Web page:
The bucktooth summit of Aoraki rises beyond the lip of the Ben Ohau range. Lake Ohau shimmers sky blue. Whisps of cloud streak Hugh above. Luke’s enthusiasm for everything is an intense addition to the pack. He gets a vegetarian breakfast, hyped for the cheese. “Have you had halloumi before?” He asks Quentin. “Dude, I’m 42. I’ve tried everything.” sends a crackle of laughter around the table. After a couple more of rounds of breakfast at the Lake Ohau Lodge we ready to leave. Our pack of solo Soboers start together, the cast has changed again. Quentin, Jack and Bryan are the regulars. Luke and Marty are in to support. I’m surprised they’ve waited for me. They don’t normally. The bunch settle in to their own stride, the gaps between us increase until we collapse again at the first stop. Back on the official Te Araroa trail. We enter beech forest for the first time in over a week and start to climb alongside Freehold Creek. The tree cover is glorious. The sound of the water mesmerising. I’ve missed it. I don’t want to leave. The bush doesn’t last long, giving way to tussock and rock. Someone’s left the tap running in another beautiful mountain basin. The fresh water out of Freehold Creek is so cold I get brain freeze.
The saddle is the longest on tour so far. Bryan and I both mention how we’ve been waiting for the top so we can take a break. It rides for ages before finally dropping into the Ahuriri River East Branch. We follow the valley all afternoon. Catching up with the rest of the gang where they’ve stopped for lunch. The valley is open, brown and barren. Waterfalls drop out of scree, only to disappear into mounds of stone. A handful of skinks scurry away into caverns beneath boulders. Everywhere we’ve been the mountains are slowly coming down. The land widens, flattens. Around, mountains rise again, high enough to still hold patches of ice. The Ahuriri River is hidden within a wide chasm. Silver cliffs of loose rubble and slow forming pinnacles rise on either side. A tent is already pitched on the far bank. We make to join it. We’ve been blessed with the lack of rain. Rivers are low, fordable. Bryan leads, followed by Jack and Quentin. Laughing and joking, making an absolute mockery of the entire thing. Marty is less confident but they all make it across dry. I’m ahead of Luke, who has stopped to take off his boots, to roll up his shorts. A trail name is coming. I can’t help but laugh at how far he will go to avoid getting his boots wet. We all survived the comfortable crossing. There are limited spots to pitch a tent. Four of us stick closer to the water. Quentin and Bryan seek out a grassy meadow further up the trail. I sit with Luke and Jack as we make dinner. The South Island holds the day longer. Light remains late.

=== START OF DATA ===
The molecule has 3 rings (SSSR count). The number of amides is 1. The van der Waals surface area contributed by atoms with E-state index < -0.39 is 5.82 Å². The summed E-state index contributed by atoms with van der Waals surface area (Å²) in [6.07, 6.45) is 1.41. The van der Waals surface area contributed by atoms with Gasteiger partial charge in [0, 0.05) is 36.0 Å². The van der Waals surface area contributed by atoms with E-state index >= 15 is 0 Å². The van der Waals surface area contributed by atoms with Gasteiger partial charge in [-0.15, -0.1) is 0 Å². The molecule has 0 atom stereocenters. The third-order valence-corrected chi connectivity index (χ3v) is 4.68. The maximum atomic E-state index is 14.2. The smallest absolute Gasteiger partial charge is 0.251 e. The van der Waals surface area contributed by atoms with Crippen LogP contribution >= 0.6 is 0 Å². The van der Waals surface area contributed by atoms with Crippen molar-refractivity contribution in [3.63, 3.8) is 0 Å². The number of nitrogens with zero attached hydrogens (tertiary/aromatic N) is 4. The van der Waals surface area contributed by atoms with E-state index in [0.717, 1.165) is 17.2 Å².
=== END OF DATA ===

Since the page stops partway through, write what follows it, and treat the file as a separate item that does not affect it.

The sky is bright, still a chill in the air. No sign of anyone else moving. I’ve packed everything in the tent. Water boiling for breakfast. I’m still the last one trail. Chasing the pack from the start. I can see some of the boys heading up the 4WD track up the river cliffs. The markers suggest the trail goes straight up, which seems impossible. I get my head down and stretch the pace. Up top I think they’re off trail. Can I catch them if I follow the markers? I close the gap. On the other side of Birdwood Road there’s a stream. The trail runs one side, through a matagauri swamp. The other, a 4 Wheel Drive track that runs the whole length. The gang are in the bush. I cross over and hit the track. Grinding out the distance, disturbing the live stock, gaining every step. By the time the trails converge, I’m ahead. “Who’s that up there?”, “It’s Chris.” “Hello,” I wave back down. The track wasn’t a knee deep cow shit hell fest as the comments on Far Out suggest but the 4WD track is obviously faster. Time for second breakfast.